A double glass envelope encases the building. The inner layer is made up of triple glazing and metal-clad thermal insulation. The external, back-ventilated layer is composed of offset greenish glass panes equipped with a fine mesh insert with a metallic luster. This creates a rhythmically articulated glass curtain that provides protection against wind from the lake and noise from the street and also against excessive heat and cold. The predominance of glass in the building materials is continued on the roof in the form of CIS photovoltaic panels.

Location Rorschach, Switzerland

Programme Administration Building with Training and Conference Centre, 630-seat auditorium, museum, restaurant, cafeteria, hardware-shop, workshops

Competition 2009, 1st Prize

Planning/Construction 2009–2013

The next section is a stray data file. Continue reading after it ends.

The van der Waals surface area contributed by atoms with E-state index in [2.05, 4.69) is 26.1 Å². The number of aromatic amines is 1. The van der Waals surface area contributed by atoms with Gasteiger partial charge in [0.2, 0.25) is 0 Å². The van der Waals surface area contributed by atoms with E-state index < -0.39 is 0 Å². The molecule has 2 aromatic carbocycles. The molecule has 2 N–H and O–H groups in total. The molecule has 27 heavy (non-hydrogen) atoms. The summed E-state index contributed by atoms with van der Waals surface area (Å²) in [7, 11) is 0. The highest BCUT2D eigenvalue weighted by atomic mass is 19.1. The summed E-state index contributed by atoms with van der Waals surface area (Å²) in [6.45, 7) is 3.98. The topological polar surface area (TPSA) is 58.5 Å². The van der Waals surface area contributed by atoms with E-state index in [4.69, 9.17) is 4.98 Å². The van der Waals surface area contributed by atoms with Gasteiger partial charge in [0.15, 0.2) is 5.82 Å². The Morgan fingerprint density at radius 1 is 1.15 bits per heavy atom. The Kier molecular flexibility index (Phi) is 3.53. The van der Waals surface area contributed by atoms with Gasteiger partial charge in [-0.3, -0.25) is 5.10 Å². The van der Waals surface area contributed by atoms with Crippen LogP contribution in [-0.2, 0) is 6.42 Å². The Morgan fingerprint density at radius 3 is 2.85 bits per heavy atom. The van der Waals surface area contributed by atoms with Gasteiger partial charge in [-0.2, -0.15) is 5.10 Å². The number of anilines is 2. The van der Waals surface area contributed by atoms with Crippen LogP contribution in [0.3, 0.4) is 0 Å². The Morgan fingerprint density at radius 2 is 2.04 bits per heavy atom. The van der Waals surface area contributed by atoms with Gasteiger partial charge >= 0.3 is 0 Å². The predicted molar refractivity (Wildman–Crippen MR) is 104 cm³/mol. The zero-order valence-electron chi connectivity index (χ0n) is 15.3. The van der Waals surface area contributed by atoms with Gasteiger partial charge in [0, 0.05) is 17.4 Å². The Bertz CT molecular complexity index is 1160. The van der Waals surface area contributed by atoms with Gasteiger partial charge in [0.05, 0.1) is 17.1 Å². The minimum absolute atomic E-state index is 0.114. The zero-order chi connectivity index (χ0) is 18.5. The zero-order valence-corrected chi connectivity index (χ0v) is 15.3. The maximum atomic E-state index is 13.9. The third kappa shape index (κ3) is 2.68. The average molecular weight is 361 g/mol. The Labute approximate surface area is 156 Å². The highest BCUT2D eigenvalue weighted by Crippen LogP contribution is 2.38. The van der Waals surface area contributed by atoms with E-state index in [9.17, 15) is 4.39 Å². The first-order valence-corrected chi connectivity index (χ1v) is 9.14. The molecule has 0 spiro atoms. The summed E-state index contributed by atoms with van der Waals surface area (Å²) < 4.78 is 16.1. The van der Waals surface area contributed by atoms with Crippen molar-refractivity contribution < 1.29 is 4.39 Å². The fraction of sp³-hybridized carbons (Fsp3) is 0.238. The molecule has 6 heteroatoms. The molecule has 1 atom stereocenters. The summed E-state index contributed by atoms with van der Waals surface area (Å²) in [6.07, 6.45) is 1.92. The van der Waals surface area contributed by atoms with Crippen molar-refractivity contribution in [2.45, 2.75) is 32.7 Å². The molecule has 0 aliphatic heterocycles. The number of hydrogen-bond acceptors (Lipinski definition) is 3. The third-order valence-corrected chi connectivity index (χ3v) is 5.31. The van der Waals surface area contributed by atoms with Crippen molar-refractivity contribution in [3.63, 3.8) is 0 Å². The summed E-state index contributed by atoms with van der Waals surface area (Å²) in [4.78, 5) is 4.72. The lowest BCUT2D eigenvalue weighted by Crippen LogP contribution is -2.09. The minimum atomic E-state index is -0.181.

Client Würth International AG, Chur
Owner's representative: Walter Dietsche Baumanagement AG, Chur

Gross Floor Area 32'200 m2

Team G/G Planning/Construction: Christian Maggioni (Team Manager), Matthias Clivio (Project Manager), Nicolai Rünzi, Christoph Lay, Katja Fröhlich, Rus Carnicero, Yvonne Grunwald, Martin Schneider, Michael Kloiber, Brigitte Rüdel, Franziska Bächer
Competition: Luisa Wittgen, Nicolai Rünzi, Bettina Gerhold, Thomas Möckel, Matthias Clivio

Construction Management Walter Dietsche Baumanagement AG, Chur

Landscape Architecture Atelier Girot, Gockhausen

Structural Engineer Dr. Lüchinger Meyer Bauingenieure AG, Zurich

Electrical Engineer Bühler + Scherler AG, St.Gallen

Building Services Engineer Waldhauser Haustechnik AG, Basel

Building Physics Engineer Kopitsis Bauphysik AG, Wohlen

Fire Engineer Makiol + Wiederkehr, Beinwil am See

MSR Boxler MSRL Engineering, Jona

Ventilation Engineer Waldhauser Haustechnik AG, Basel

Acoustical Engineer Müller-BBM GmbH, Planegg, Germany

Daylighting Consultant Institut für Tageslichttechnik Stuttgart, Germany

Lighting Consultant Licht Zentrale, Nürnberg, Germany

Plumbing Tomaschett + Cioce AG, Rorschach

Facade Reba Fassadentechnik AG, Chur

Signage Trix Wetter, Zurich

Colours (partial) Harald F. Müller, Oehningen, Germany

Photos © Thies Wachter
© Shinkenchiku-sha, Tokyo

Address Churerstrasse 10, CH – 9400 Rorschach